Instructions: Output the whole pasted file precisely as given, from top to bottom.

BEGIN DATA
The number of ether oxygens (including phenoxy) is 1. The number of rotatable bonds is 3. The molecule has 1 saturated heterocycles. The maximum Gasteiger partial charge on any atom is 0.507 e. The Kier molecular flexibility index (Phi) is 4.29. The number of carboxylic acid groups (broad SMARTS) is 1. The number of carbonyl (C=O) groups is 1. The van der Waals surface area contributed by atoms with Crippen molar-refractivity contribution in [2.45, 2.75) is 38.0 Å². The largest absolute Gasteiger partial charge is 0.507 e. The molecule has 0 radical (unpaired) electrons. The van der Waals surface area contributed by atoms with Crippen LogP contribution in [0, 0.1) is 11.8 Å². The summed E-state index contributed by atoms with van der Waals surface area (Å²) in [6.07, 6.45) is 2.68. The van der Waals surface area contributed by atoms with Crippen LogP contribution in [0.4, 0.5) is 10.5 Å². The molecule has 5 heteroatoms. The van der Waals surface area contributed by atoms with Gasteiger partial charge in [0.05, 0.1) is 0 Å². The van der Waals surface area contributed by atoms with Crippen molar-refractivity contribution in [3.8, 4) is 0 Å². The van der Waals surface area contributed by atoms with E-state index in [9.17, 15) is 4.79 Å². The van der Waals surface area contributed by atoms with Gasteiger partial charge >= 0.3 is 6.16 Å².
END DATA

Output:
The number of ether oxygens (including phenoxy) is 1. The number of rotatable bonds is 3. The molecule has 1 saturated heterocycles. The maximum Gasteiger partial charge on any atom is 0.507 e. The Kier molecular flexibility index (Phi) is 4.29. The number of carboxylic acid groups (broad SMARTS) is 1. The number of carbonyl (C=O) groups is 1. The van der Waals surface area contributed by atoms with Crippen molar-refractivity contribution in [2.45, 2.75) is 38.0 Å². The largest absolute Gasteiger partial charge is 0.507 e. The molecule has 0 radical (unpaired) electrons. The van der Waals surface area contributed by atoms with Crippen LogP contribution in [0, 0.1) is 11.8 Å². The summed E-state index contributed by atoms with van der Waals surface area (Å²) in [6.07, 6.45) is 2.68. The van der Waals surface area contributed by atoms with Crippen LogP contribution in [0.4, 0.5) is 10.5 Å². The molecule has 5 heteroatoms. The van der Waals surface area contributed by atoms with Gasteiger partial charge in [0.05, 0.1) is 0 Å². The van der Waals surface area contributed by atoms with Crippen molar-refractivity contribution in [3.8, 4) is 0 Å². The van der Waals surface area contributed by atoms with E-state index in [9.17, 15) is 4.79 Å². The van der Waals surface area contributed by atoms with Gasteiger partial charge >= 0.3 is 6.16 Å².